It's just as important to know how to remove packages from your Ubuntu system as it is to add them. Whether you're tidying up, freeing up space, or addressing software conflicts, package removal is a vital skill. In this article, we'll delve into the process of package removal using various tools available in Ubuntu.
Listing Installed Packages Using
Before removing, you may want to see a list of installed packages:
This command provides a comprehensive list. To find a specific package, you can
pipe the output to
dpkg --list | grep [package-name-or-search-term]
To see if the text editor "nano" is installed:
dpkg --list | grep nano
Listing Installed Packages with
dpkg provides a way to see all installed packages, if you're looking for
a more user-friendly and concise output, you might prefer using
Displaying a List of All Installed Packages:
apt list --installed
This command will show you a list of all packages that have been installed on your system. Each entry will include the package name, version, and architecture.
Searching for a Specific Installed Package:
You can also combine the
apt list command with
grep to search for a specific
apt list --installed | grep [package-name-or-search-term]
To check if the text editor "nano" is installed using
apt list --installed | grep nano
This will return the nano package entry if it's installed, along with its version and architecture details.
Removing a Package
To remove a package but leave its configuration files (in case you might want to reinstall it later):
sudo apt remove [package-name]
To remove the text editor "nano" but keep its configuration files:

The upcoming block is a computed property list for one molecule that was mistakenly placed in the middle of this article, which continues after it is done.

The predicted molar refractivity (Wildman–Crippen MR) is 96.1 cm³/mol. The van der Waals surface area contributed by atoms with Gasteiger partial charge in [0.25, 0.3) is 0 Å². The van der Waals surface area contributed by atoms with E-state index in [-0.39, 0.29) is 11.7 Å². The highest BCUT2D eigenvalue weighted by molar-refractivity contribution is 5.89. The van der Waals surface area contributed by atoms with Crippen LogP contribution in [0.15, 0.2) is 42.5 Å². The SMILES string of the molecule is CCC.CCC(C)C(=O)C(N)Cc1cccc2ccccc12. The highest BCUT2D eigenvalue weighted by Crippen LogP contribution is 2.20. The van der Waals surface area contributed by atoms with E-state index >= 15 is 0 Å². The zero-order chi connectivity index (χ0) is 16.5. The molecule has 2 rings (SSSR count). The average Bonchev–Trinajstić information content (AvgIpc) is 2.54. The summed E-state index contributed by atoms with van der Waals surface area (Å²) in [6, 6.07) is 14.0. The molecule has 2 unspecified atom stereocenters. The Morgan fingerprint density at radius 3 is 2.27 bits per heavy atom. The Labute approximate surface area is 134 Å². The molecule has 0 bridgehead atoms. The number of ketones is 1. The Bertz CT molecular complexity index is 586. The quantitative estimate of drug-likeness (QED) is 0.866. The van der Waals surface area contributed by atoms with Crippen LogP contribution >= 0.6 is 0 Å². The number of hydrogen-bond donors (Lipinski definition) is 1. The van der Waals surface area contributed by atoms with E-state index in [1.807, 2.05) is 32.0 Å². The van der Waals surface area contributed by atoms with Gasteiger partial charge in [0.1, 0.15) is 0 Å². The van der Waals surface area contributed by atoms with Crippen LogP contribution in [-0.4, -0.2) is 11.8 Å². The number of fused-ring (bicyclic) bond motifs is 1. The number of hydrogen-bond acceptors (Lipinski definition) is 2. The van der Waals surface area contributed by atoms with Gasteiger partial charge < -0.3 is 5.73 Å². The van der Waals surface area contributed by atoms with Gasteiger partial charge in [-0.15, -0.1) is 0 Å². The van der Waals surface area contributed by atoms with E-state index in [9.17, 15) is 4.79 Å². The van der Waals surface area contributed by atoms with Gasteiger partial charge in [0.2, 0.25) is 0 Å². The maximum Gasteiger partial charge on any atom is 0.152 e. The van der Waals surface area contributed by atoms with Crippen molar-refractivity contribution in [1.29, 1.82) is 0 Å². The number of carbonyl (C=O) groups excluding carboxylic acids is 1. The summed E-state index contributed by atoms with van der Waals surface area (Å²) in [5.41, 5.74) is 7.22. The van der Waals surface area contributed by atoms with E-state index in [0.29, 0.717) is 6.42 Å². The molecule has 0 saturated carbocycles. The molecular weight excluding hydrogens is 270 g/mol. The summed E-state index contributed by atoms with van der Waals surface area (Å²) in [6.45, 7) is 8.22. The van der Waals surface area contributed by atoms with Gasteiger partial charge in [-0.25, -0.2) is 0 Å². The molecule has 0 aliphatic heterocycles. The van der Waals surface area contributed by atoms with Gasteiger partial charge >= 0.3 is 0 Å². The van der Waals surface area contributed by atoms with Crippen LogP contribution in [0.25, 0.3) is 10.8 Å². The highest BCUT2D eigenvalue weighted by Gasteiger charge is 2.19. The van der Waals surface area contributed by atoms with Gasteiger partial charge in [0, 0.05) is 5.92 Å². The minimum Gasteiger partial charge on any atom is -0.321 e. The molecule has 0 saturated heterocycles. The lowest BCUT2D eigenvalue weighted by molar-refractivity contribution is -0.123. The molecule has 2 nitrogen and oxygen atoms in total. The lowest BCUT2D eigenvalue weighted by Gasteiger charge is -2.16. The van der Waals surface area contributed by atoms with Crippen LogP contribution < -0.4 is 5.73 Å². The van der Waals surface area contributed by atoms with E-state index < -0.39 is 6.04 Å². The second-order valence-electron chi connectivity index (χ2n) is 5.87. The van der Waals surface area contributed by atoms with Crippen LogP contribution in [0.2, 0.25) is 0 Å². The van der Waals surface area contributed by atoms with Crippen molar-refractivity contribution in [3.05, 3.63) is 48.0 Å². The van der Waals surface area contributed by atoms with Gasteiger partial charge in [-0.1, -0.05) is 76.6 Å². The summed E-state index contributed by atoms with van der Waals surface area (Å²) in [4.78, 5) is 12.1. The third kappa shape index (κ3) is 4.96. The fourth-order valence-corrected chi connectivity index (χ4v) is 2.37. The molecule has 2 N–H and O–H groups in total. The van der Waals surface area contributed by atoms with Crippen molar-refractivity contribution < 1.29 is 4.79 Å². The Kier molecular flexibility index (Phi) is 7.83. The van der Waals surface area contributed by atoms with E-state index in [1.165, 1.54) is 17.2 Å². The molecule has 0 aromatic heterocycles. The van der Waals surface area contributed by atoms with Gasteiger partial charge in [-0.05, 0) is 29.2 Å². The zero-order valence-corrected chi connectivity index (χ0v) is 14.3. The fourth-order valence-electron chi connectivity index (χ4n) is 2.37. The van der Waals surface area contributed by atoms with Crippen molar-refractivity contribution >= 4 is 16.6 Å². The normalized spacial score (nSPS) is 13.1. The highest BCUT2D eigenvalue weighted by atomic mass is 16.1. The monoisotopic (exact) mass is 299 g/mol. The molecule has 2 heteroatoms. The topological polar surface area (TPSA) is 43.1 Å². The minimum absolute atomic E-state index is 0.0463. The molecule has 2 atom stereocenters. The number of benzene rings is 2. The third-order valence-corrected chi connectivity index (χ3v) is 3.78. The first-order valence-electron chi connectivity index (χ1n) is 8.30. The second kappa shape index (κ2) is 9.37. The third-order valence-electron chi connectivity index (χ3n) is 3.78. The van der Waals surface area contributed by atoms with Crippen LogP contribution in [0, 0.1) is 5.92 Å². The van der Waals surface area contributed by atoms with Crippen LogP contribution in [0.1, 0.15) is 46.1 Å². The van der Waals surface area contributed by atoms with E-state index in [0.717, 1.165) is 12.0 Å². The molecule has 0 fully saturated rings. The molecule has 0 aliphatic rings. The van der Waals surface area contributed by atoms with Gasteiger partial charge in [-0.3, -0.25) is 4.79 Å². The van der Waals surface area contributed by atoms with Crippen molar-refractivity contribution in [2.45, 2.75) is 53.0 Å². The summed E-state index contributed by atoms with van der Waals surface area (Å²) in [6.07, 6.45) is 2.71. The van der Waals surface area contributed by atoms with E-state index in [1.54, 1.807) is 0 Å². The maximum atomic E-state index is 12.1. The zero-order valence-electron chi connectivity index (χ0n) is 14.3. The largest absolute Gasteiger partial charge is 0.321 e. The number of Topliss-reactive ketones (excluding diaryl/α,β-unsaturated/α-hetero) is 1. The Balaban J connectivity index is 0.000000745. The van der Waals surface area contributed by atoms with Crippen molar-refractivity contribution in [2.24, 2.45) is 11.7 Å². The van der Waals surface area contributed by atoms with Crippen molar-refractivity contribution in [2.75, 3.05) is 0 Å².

sudo apt remove nano
Completely Removing a Package
If you wish to remove a package and its configuration files:
sudo apt purge [package-name]
Or you can use:
sudo apt --purge remove [package-name]
To completely remove "nano" and its configuration files:
sudo apt purge nano
Removing Unused Dependencies
When you install packages, they often come with dependencies—other packages that need to be installed for them to work. When you remove the original package, the dependencies don't automatically get removed. To remove these unused packages:
sudo apt autoremove
Cleaning the Package Cache
APT keeps a cache of downloaded packages. Over time, this cache can grow significantly. To clear out the package files (.deb) of the old versions of apps:
sudo apt autoclean
For a more aggressive cleanup, which removes all downloaded package files from the cache:
sudo apt clean
apt autoclean vs.
In Ubuntu and other Debian-based systems, the Advanced Package Tool (
provides mechanisms to manage installed packages and their cached versions. Two
useful commands in this context are
apt autoclean and
apt clean. Here's how
- Function: This command clears out the local repository of downloaded package files, but it only removes package files that can no longer be downloaded (due to being outdated or removed from the repositories). This helps free up space while ensuring that you still have access to recently used package archives in case they're needed again.
- Use Case: When you want to perform a moderate cleanup and remove only obsolete package files but retain the ones that might still be useful.
- Function: A more aggressive cleanup command,
apt cleanclears out all package files from the local repository, regardless of their status. This means every downloaded
.debfile in the cache will be removed, leaving the cache directory empty.
- Use Case: When you want a comprehensive cleanup, freeing up maximum space, and you're okay with re-downloading any package files in the future if needed.
In summary, while both commands serve to clean up the package
apt autoclean is a more conservative approach, removing only obsolete
package files, whereas
apt clean clears everything, providing a complete
cleanup of cached package files.
Regular maintenance of your Ubuntu system includes being aware of the software installed and ensuring that you remove unnecessary or outdated software. By mastering the commands mentioned above, you can keep your system lean, efficient, and free from clutter.
What Can You Do Next 🙏😊
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